Change Begins At the End of Your Comfort Zone*

* Roy T. Bennett

“When the power of love is greater than the love of power, the world will know peace.” – Jimi Hendrix

Meditations in Motion

I headed to the trails this week in an effort to find serenity.

One of the best ways to escape the heart-wrenching news in our country, I find, is to move through the woods.

My husband Bill and I, joined by our trail-running friend Al, waded through some still-wet knee-high grass, found the terminus of the trail, and began our slow climb up the side of a hill.

There is conversation when we run with Al, the exchange typical of long-time companions, picking up threads from the last time we were together, weaving them together with new strands, meandering and absorbing, sometimes retelling familiar stories, sometimes heading down new paths.

Our trail running is the same way, full of stops and starts, getting lost in the weeds, then breaking through to familiar territory.

We stopped to admire three toads as they hopped across the path and moved a box turtle out of harm’s way.

I’m not sure if we were more interested in actually viewing the toads or using them as an excuse to stop and catch our breath.

In the quiet moments, I found my thoughts gravitating toward the events occurring in our country.

Meditations in Motion

It’s no secret the United States is on fire these days. Anger, sadness, division, isolation, and hopelessness seem rampant.

We need to find a “new normal“, one that is better, more compassionate, considerate,  and inclusive than the “old normal” but we are not sure how to navigate.

We are out of our comfort zone with no clear path forward or back.

And maybe that is the best news possible.

Change is usually not made from a position of comfort. Change often comes about because the status quo becomes so uncomfortable, revolution is the most appealing option.

While our destination is a mystery to me, I do have some modest thoughts about the journey.

Meditations in Motion

Expect to make mistakes

We will make many mistakes on our collective journey, go down a few blind alleys, meander in circles, take some wrong turns.

We should expect these mistakes and learn from them. Our brains work by storing those mistakes and making needed corrections.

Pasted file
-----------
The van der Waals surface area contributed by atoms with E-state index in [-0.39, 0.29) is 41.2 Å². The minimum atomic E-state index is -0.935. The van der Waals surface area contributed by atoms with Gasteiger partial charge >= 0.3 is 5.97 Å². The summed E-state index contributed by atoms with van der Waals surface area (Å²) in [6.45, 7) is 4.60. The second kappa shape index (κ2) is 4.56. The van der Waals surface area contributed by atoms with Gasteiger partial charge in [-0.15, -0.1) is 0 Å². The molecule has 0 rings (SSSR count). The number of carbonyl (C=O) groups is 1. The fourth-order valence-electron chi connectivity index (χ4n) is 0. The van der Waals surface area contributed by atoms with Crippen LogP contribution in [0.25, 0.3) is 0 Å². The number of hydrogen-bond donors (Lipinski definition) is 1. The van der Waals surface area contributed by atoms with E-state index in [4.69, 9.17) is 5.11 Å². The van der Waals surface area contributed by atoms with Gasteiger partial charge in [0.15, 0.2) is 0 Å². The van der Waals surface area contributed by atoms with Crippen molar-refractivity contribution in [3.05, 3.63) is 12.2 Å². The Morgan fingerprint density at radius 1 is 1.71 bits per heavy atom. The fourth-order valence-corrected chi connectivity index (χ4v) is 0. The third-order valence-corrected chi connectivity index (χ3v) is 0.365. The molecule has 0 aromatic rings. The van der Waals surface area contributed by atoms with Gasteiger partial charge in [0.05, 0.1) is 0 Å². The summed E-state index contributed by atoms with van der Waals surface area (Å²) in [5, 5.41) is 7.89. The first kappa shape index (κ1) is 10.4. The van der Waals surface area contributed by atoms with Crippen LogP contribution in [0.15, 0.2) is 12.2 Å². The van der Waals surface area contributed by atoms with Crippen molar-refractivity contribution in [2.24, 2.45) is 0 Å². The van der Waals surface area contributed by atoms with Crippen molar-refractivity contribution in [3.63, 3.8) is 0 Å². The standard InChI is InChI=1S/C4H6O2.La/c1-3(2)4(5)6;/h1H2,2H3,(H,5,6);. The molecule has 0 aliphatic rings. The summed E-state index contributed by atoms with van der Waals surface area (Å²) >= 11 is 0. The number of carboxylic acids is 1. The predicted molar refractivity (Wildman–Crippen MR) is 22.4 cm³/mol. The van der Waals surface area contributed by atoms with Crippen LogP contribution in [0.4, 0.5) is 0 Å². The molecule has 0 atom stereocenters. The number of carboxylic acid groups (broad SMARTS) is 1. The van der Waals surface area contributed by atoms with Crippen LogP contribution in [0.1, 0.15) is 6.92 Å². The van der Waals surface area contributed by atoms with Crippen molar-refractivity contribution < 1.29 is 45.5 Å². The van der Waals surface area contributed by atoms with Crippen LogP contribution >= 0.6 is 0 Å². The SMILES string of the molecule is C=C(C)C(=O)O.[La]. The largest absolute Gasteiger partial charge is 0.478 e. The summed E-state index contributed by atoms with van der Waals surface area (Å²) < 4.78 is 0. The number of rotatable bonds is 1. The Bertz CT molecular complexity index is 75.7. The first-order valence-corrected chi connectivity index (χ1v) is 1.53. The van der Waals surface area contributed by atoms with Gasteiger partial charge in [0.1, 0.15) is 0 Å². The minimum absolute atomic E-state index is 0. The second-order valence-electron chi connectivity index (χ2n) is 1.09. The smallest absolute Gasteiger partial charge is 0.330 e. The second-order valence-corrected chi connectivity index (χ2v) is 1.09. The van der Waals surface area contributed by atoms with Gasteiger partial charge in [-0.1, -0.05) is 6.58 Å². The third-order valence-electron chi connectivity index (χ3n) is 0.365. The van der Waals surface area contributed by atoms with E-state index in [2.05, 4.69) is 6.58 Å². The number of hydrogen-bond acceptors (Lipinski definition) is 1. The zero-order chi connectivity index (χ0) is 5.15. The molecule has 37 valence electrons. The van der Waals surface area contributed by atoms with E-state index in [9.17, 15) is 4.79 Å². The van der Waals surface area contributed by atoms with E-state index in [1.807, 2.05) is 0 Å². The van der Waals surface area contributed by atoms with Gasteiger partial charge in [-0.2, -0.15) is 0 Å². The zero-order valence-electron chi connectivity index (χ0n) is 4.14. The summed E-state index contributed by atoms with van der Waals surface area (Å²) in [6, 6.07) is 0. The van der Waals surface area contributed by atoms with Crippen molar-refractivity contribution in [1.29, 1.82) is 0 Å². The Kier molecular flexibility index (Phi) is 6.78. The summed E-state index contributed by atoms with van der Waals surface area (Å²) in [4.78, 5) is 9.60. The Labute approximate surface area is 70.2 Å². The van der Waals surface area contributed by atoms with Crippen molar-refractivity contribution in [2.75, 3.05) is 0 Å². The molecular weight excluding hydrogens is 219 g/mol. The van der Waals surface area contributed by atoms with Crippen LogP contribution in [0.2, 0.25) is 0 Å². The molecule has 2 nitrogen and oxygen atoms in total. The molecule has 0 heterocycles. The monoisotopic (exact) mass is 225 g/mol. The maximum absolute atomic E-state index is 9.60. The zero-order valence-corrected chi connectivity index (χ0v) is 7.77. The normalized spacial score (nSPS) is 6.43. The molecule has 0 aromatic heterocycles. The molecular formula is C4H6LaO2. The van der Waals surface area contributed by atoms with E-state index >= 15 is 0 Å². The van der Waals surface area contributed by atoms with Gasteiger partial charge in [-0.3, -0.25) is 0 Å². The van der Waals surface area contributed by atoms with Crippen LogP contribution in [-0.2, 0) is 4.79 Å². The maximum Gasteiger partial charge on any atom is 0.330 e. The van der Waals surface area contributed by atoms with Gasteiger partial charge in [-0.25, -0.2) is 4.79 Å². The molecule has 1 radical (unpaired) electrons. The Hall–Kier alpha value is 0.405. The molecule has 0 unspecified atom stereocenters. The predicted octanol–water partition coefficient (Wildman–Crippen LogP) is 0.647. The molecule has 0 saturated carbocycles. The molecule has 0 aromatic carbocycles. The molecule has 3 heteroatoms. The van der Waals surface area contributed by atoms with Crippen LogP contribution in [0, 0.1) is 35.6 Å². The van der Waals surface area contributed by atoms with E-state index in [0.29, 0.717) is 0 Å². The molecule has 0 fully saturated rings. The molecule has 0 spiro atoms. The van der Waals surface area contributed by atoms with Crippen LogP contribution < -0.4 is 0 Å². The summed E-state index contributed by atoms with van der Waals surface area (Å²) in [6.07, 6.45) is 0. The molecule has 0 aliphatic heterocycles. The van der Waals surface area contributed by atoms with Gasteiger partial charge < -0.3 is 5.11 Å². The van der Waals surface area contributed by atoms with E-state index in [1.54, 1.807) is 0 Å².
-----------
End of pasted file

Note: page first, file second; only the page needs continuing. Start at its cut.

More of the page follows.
We should treat failure as scientists do, viewing it as just another data point.

Because we tried something that didn’t work doesn’t mean that we are failures, it means we need to find a different method, a new path.

I have tried and failed many times, in activities as disparate as tatting and juggling. I learned something from each failure but I never thought of myself as a failure.

Give each other some grace

We need to move through the process with a minimal amount of judgment.

This may be a tricky one. Since the advent of social media, we all seem to be addicted to the self-righteous, judgemental, snarky comment.

When did we all become 14-year-old mean girls?

When did everything become a zero-sum game? For me to win, you must lose.

Let’s do some adulting. (Yes, I’m verbifying that noun.)

People on the right blame the left, supporters of the police blame protestors, secularists blame the religious for all of society’s ills and vice versa.

Everyone is so busy pointing fingers at others, we have no time to reflect on how we, ourselves may be part of the problem.

Giving grace to others is a sign of maturity, not weakness.

We all make mistakes, we all have faults. Let’s stop assuming frailty in others gives us strength. Not everyone’s comfort zone is the same.

Build the airplane as you are flying it

We can’t afford to wait until we have everything figured out to begin. We need to see some real changes in our society now.

Commissions, committees, and study groups are fine, but they sometimes move at a glacial pace. Our country needs to see immediate movement in the right direction.

We can work out some of the details as we go.

Changing as a people means individual change

Finally, we as a people need to change. That means each one of us needs to make some individual adjustments in our attitudes, actions, and in our hearts.

We must embrace equality in reality, not just as a laudable but far-off goal.